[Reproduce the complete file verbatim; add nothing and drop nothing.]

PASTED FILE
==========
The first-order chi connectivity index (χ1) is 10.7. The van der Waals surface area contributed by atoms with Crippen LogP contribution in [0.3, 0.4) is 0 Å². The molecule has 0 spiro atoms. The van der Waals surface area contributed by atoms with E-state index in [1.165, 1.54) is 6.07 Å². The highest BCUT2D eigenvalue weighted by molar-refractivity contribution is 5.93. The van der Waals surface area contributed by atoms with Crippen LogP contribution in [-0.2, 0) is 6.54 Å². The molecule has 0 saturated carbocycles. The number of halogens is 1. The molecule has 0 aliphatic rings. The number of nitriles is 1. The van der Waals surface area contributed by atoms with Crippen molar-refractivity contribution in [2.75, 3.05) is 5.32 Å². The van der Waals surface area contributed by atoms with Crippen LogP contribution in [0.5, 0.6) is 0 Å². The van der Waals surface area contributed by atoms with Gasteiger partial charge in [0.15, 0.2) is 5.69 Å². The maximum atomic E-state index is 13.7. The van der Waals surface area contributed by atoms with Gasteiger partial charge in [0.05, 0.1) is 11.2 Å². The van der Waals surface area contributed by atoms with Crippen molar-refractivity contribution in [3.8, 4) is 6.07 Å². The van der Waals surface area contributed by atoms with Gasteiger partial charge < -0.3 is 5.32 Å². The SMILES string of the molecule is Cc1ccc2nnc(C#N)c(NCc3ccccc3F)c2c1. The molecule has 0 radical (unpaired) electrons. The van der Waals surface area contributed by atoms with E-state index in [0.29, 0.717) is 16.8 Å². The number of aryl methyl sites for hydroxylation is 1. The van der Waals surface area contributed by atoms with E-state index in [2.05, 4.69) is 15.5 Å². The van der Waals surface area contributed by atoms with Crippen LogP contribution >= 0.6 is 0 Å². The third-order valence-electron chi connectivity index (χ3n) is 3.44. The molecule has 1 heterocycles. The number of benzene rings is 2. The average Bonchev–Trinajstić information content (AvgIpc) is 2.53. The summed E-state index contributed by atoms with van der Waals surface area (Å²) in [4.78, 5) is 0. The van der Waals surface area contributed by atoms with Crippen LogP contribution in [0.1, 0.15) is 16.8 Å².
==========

The first-order chi connectivity index (χ1) is 10.7. The van der Waals surface area contributed by atoms with Crippen LogP contribution in [0.3, 0.4) is 0 Å². The molecule has 0 spiro atoms. The van der Waals surface area contributed by atoms with E-state index in [1.165, 1.54) is 6.07 Å². The highest BCUT2D eigenvalue weighted by molar-refractivity contribution is 5.93. The van der Waals surface area contributed by atoms with Crippen LogP contribution in [-0.2, 0) is 6.54 Å². The molecule has 0 saturated carbocycles. The number of halogens is 1. The molecule has 0 aliphatic rings. The number of nitriles is 1. The van der Waals surface area contributed by atoms with Crippen molar-refractivity contribution in [2.75, 3.05) is 5.32 Å². The van der Waals surface area contributed by atoms with Crippen LogP contribution in [0.5, 0.6) is 0 Å². The van der Waals surface area contributed by atoms with Gasteiger partial charge in [0.15, 0.2) is 5.69 Å². The maximum atomic E-state index is 13.7. The van der Waals surface area contributed by atoms with Gasteiger partial charge in [0.05, 0.1) is 11.2 Å². The van der Waals surface area contributed by atoms with Crippen molar-refractivity contribution in [3.8, 4) is 6.07 Å². The van der Waals surface area contributed by atoms with Gasteiger partial charge < -0.3 is 5.32 Å². The SMILES string of the molecule is Cc1ccc2nnc(C#N)c(NCc3ccccc3F)c2c1. The molecule has 0 radical (unpaired) electrons. The van der Waals surface area contributed by atoms with E-state index in [0.29, 0.717) is 16.8 Å². The number of aryl methyl sites for hydroxylation is 1. The van der Waals surface area contributed by atoms with E-state index in [2.05, 4.69) is 15.5 Å². The van der Waals surface area contributed by atoms with Crippen LogP contribution >= 0.6 is 0 Å². The third-order valence-electron chi connectivity index (χ3n) is 3.44. The molecule has 1 heterocycles. The number of benzene rings is 2. The average Bonchev–Trinajstić information content (AvgIpc) is 2.53. The summed E-state index contributed by atoms with van der Waals surface area (Å²) in [4.78, 5) is 0. The van der Waals surface area contributed by atoms with Crippen LogP contribution in [0.1, 0.15) is 16.8 Å².